Understanding the size of the cancer, its location, and how much it has spread (metastasis) is necessary in considering treatment for prostate cancer. These factors are evaluated and given a staging letter, number, or grouping. That staging is one of the most important factors in deciding the best way to treat it.
Your medical team will consider other factors, too, such as age, life expectancy, and risk of recurrence after treatment, based on Gleason scores and PSA levels.
Many men who have advanced prostate cancer experience side effects. Some of these side effects result from the treatments used to slow the spread of cancer. Other side effects come from the disease itself. Understanding these side effects can relieve fears and help you cope better. So can being an active participant in your own care. Ask your doctor questions. Learn about potential symptoms and options before receiving treatments. Carefully weigh each option with your doctor's input.
Stage I prostate cancers are small and have low Gleason scores. They usually grow very slowly and may never cause any symptoms or other health problems.
For men without any prostate cancer symptoms who are elderly and/or have other serious health problems, watchful waiting and radiation therapy (external beam or brachytherapy) are reasonable options.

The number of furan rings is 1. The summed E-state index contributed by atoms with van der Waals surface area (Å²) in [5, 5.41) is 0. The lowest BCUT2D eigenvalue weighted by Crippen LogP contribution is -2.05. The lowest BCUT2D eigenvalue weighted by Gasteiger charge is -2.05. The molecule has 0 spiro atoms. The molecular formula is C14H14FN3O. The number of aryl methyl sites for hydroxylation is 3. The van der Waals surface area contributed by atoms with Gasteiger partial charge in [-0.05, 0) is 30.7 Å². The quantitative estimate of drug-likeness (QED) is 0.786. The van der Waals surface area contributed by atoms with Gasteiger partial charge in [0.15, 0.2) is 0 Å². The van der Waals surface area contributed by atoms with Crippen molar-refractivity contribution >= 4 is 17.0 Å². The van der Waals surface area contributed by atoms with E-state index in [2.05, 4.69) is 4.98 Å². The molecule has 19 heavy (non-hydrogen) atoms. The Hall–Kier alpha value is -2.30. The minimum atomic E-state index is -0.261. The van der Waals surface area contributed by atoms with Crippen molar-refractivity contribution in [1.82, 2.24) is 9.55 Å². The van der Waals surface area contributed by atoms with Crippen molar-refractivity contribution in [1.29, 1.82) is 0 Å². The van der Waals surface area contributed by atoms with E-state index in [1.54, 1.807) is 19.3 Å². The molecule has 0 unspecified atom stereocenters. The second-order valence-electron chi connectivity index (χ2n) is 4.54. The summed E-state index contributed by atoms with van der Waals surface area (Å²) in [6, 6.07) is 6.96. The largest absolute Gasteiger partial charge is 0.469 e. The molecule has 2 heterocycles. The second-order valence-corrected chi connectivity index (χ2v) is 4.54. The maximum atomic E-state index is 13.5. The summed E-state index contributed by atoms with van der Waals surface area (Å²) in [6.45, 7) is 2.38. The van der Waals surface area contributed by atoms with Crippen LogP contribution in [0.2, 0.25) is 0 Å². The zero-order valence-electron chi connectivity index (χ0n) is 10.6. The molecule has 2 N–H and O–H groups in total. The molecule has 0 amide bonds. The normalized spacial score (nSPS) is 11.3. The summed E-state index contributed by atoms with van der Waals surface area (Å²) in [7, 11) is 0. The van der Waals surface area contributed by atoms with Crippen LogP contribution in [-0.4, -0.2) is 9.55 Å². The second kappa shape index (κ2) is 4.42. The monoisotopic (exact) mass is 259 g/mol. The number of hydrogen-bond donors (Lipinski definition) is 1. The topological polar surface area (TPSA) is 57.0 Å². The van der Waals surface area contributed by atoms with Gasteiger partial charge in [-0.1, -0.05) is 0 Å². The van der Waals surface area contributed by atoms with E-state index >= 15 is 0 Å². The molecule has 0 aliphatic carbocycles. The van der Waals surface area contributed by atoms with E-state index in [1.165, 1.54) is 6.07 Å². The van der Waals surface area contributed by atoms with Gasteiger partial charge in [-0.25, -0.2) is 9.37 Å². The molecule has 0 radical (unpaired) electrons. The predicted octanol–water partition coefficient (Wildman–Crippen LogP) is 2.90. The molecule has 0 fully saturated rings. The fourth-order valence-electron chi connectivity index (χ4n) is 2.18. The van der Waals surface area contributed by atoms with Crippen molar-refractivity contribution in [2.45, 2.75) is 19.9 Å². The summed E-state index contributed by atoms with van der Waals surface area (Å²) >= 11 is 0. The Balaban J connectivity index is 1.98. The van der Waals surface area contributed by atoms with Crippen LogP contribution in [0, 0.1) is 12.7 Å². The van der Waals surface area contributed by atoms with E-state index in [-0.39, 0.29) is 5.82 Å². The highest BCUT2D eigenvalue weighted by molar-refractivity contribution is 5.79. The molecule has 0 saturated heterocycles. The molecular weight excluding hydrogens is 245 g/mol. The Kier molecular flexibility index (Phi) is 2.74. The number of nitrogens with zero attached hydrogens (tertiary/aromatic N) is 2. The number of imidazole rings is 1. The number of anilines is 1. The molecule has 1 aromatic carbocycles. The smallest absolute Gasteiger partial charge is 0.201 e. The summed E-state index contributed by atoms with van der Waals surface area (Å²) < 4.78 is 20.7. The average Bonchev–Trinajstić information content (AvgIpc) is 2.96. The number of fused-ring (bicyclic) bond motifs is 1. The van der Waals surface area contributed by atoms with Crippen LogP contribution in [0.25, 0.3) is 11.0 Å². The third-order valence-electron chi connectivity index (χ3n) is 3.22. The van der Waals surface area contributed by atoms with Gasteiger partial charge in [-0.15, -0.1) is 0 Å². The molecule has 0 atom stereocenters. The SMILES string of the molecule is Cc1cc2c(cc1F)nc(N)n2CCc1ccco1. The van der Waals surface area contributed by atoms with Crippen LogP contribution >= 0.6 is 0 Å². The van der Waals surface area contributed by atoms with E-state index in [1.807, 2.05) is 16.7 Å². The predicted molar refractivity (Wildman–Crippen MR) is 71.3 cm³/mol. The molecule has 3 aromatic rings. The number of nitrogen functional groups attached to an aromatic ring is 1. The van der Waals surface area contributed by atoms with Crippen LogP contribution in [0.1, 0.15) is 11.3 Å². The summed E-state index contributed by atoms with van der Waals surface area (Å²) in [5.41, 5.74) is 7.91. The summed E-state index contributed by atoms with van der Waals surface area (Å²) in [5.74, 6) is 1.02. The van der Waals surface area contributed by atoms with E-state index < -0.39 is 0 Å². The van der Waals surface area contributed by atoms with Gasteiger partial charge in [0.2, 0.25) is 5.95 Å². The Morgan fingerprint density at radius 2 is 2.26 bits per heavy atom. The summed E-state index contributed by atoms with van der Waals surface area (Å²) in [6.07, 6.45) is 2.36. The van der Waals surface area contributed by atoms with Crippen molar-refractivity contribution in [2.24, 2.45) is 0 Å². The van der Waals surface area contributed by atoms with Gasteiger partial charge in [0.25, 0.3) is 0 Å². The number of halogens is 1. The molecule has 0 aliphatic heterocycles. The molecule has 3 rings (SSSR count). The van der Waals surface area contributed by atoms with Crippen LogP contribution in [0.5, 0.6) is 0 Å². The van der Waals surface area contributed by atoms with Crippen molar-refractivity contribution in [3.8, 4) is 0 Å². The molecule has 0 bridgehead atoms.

Men who are younger and healthy may consider one of the following:
Surgery to remove the prostate (radical prostatectomy)
Radiation therapy (external beam or brachytherapy)
Compared with stage I prostate cancers, stage II cancers that are not treated with surgery or radiation are more likely to spread beyond the prostate and cause symptoms.
As with stage I cancers, watchful waiting by following PSA levels is often a good option for men whose cancer is not causing any symptoms and who are elderly and/or have other serious health problems. Radical prostatectomy and radiation therapy (external beam or brachytherapy) may also be appropriate options.
Treatment options for men who are younger and otherwise healthy include:
Radical prostatectomy, often with removal of the pelvic lymph nodes and sometimes preceded by hormone therapy
External beam radiation only*
Brachytherapy and external beam radiation combined*
Cryosurgery (surgery that freezes diseased tissue)
Compared with surgery or radiation therapy, much less is known about the long-term effectiveness of cryosurgery.
* All radiation options may also be combined with three to six months of hormone therapy.